Denver's Society for the Advancement of Poetics has an inside joke: "We're just a bunch of SAPs," quips society founder John Munson, a poet and former railroad engineer who now works as an investigator for law firms. But it's all in good faith. Munson and friends formed the group in 1975 ("At that time, we were just a loose affiliation of local poets," he says) to facilitate production of the first-ever Denver Poets Day. "The city wanted an organization, so I formed one," Munson continues, noting that the first series of Poets Days lasted only from 1976 to 1979, when he hit the rails and the society went into hiatus.
That all changed last year, when Munson revived the event from its twenty-year sleep of the dead. And Sunday, it'll gather steam once more in Civic Center Park, where a healthy sixty poets are lined up for a marathon of readings from 11:30 to 7. Included in the festivities will be the LuLu Poetry Community Award ceremony -- this year going to poet Ed Ward and Mercury Cafe maven Marilyn Megenity for the ongoing poetry nights they host at Megenity's hipster haven -- and an open poetry slam featuring members of Denver's just-returned National Poetry Slam team, which placed only 43rd in a nationwide competition earlier this month, but did so with sweat and poetic panache.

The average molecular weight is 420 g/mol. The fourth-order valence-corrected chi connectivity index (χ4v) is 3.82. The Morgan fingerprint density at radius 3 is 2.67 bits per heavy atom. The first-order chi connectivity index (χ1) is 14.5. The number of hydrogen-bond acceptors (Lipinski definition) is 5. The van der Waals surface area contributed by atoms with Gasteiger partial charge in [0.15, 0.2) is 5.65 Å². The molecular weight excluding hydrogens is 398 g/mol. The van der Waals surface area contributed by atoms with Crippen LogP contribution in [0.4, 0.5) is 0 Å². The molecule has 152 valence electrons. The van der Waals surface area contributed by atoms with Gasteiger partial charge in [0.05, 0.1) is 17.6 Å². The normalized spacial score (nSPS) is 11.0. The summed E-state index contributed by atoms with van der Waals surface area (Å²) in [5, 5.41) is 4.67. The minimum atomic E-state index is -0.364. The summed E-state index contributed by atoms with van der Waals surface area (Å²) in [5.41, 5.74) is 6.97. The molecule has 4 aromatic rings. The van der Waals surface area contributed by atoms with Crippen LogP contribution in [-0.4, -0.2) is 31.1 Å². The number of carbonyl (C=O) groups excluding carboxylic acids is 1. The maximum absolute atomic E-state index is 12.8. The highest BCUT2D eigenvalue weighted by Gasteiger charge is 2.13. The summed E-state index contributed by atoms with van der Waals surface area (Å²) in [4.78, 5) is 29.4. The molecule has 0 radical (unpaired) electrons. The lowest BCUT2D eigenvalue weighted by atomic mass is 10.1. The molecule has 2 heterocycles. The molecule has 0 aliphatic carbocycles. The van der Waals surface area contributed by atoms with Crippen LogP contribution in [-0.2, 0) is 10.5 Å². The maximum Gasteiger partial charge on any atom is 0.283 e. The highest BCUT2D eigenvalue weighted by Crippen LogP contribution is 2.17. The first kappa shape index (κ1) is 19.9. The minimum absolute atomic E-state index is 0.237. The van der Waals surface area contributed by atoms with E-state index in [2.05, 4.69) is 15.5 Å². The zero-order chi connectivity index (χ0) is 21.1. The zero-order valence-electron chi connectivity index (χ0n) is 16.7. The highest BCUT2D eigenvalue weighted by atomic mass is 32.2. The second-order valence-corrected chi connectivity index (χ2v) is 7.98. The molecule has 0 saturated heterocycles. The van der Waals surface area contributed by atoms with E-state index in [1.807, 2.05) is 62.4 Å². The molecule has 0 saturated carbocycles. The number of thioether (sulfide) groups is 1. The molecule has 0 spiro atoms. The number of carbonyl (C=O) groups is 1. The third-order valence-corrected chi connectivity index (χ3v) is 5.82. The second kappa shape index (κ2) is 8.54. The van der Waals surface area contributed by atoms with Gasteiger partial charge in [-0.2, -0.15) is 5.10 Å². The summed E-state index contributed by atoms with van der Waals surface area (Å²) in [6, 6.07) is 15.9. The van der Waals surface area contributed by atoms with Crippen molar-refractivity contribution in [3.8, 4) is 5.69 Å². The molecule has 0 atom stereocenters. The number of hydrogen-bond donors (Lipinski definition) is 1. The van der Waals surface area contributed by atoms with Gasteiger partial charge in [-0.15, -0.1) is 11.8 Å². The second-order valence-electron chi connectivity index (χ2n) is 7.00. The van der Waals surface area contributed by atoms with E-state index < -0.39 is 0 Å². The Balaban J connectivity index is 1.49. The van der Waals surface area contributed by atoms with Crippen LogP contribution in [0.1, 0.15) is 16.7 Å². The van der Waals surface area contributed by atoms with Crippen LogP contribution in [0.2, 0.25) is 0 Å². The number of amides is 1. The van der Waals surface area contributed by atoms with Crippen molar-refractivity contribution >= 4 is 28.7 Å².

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Munson says most of the slammers -- poetry's "young lions" -- are still in their twenties. But he thinks his generation still engages, and he reminds everyone that "back in the '70s, we were a lot younger and crazier." And these days, he adds, Poetry Day is pure and peaceful, regardless of who is in the audience (mostly an aggregate of old and new poets and their friends). "Last year, it went so mellow," says Munson. "It's just so great for poets to be able to read in that space, even if there's no one there."